Tonight's final presidential debate is focused on foreign policy. No doubt a big chunk of that will be foreign economic policy -- and in particular China is likely to come up a lot. In previous debates, Obama and Romney seemed eager to see who could be toughest on the world's second-largest economy.
Caterpillar says third quarter earnings got a boost from construction activity in the U.S. The maker of heavy construction equipment posted a $1.7 billion profit. But Caterpillar says slowing global growth means a lower outlook for 2012.
More earnings today from Hasbro: Sales of toys to girls were up 17 percent. But the big money is in boys, where Transformers fell out of popularity and boys' toy sales dropped 12 percent, cutting into profits.
Microsoft hopes to breathe new life into the weak PC market when it puts out its new Windows operating system on Friday. Get ready to learn Windows all over again.
When the CEO of Citigroup resigned last week, the sudden move caught a lot of people by surprise. But it was no big newsflash that the country's third-largest bank is struggling. Citi has not come roaring out of the financial crisis like, say, Goldman Sachs or JPMorgan Chase. Some folks think the problems at Citigroup are baked in the cake -- with the sort of "one-stop-shopping" business model that Citigroup pioneered in the '90s.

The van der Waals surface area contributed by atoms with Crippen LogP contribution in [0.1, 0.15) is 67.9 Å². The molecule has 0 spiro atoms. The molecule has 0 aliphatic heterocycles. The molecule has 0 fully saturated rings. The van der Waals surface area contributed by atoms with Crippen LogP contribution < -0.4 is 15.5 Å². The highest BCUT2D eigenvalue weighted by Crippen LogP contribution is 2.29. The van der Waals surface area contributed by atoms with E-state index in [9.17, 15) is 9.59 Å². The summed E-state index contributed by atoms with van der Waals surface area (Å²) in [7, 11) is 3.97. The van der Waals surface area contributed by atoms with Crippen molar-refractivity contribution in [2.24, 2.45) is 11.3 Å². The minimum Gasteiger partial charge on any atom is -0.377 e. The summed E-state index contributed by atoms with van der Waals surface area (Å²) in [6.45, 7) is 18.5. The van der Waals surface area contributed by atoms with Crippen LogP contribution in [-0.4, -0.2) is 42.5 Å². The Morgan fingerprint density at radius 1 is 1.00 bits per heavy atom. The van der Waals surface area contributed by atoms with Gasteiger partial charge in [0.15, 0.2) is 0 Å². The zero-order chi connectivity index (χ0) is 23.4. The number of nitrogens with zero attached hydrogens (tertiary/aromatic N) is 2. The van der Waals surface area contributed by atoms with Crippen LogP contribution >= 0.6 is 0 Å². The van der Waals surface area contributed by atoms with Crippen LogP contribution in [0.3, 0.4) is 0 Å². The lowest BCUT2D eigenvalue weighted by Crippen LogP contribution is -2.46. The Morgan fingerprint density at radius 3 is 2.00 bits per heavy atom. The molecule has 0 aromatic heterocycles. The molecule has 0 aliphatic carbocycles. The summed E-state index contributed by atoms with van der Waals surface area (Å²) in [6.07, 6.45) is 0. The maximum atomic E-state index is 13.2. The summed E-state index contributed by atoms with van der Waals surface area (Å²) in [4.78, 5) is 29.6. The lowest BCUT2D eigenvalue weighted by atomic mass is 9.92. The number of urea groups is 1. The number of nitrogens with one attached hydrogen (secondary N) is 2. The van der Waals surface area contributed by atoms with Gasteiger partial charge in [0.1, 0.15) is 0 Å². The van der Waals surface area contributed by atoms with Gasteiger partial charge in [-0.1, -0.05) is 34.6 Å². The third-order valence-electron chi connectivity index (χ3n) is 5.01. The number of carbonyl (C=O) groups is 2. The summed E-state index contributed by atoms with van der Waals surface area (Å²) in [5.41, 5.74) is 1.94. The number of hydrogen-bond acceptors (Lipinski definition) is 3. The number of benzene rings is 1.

Is Prudential Financial too big to fail? Federal regulators are looking into the insurance giant to gauge whether the company is a, quote, "systemically important financial instituation." A "SIFI," in the financial lingo. If it is, in fact, a SIFI, Prudential could be in for a world of red tape.
Japan said this morning its exports fell 10.3 percent last month. That's the biggest drop since the aftermath of the earthquake and tsunami took all kinds of factories off line. It's not good news for an economy -- like Japan -- that relies on exports.
Seems like everyone these days wants you to fill out a customer service survey: the bank, the cable company, and now, your hospital. What's the deal? Well, for hospitals at least, a good review could mean more money.
Two dispatches from the tight housing market, he first extremely literal, and let's hope this is not a sign of things to come: In Poland this weekend, a tenant moved into what has got to be one of the world's skinniest houses. It is four feet wide -- wedged between two existing structures in Warsaw. The first floor has a kitchen and three-quarter bath. Climb a ladder and you get to the second floor, with a bed, table and chair. Sounds cozy.
And finally, the latest U.S. housing data tell us inventories are extremely low -- it's slim-pickings out there for home buyers. So if you're house hunting, you might need to ask yourself this question: Do I mind if it's haunted? From a new Realtor.com survey: two-thirds of people said they would consider a haunted house -- though many of those folks said they would also expect a discount. Half said even mysterious footsteps and slamming doors would not be a deal-breaker.
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